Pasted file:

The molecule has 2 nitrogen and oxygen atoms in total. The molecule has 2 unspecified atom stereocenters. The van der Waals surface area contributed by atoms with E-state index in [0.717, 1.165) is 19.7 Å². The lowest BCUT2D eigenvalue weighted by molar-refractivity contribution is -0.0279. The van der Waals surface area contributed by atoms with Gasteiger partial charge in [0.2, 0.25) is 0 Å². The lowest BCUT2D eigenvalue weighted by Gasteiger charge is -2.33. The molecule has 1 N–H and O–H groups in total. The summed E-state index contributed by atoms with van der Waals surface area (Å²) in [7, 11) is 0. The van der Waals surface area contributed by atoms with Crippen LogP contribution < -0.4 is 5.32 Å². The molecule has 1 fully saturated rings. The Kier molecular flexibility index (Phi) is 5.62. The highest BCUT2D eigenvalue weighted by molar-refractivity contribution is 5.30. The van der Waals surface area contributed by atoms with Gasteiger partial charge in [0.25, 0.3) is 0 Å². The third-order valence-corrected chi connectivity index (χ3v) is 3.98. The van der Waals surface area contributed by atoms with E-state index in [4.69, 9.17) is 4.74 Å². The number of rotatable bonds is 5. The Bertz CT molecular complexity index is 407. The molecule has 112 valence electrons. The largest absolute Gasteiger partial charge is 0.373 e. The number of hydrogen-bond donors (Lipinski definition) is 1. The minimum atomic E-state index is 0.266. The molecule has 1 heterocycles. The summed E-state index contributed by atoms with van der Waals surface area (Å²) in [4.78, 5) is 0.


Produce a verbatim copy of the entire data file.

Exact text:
The molecule has 2 nitrogen and oxygen atoms in total. The molecule has 2 unspecified atom stereocenters. The van der Waals surface area contributed by atoms with E-state index in [0.717, 1.165) is 19.7 Å². The lowest BCUT2D eigenvalue weighted by molar-refractivity contribution is -0.0279. The van der Waals surface area contributed by atoms with Gasteiger partial charge in [0.2, 0.25) is 0 Å². The lowest BCUT2D eigenvalue weighted by Gasteiger charge is -2.33. The molecule has 1 N–H and O–H groups in total. The summed E-state index contributed by atoms with van der Waals surface area (Å²) in [7, 11) is 0. The van der Waals surface area contributed by atoms with Crippen LogP contribution < -0.4 is 5.32 Å². The molecule has 1 fully saturated rings. The Kier molecular flexibility index (Phi) is 5.62. The highest BCUT2D eigenvalue weighted by molar-refractivity contribution is 5.30. The van der Waals surface area contributed by atoms with Gasteiger partial charge in [0.25, 0.3) is 0 Å². The third-order valence-corrected chi connectivity index (χ3v) is 3.98. The van der Waals surface area contributed by atoms with E-state index in [4.69, 9.17) is 4.74 Å². The number of rotatable bonds is 5. The Bertz CT molecular complexity index is 407. The molecule has 112 valence electrons. The largest absolute Gasteiger partial charge is 0.373 e. The number of hydrogen-bond donors (Lipinski definition) is 1. The minimum atomic E-state index is 0.266. The molecule has 1 heterocycles. The summed E-state index contributed by atoms with van der Waals surface area (Å²) in [4.78, 5) is 0.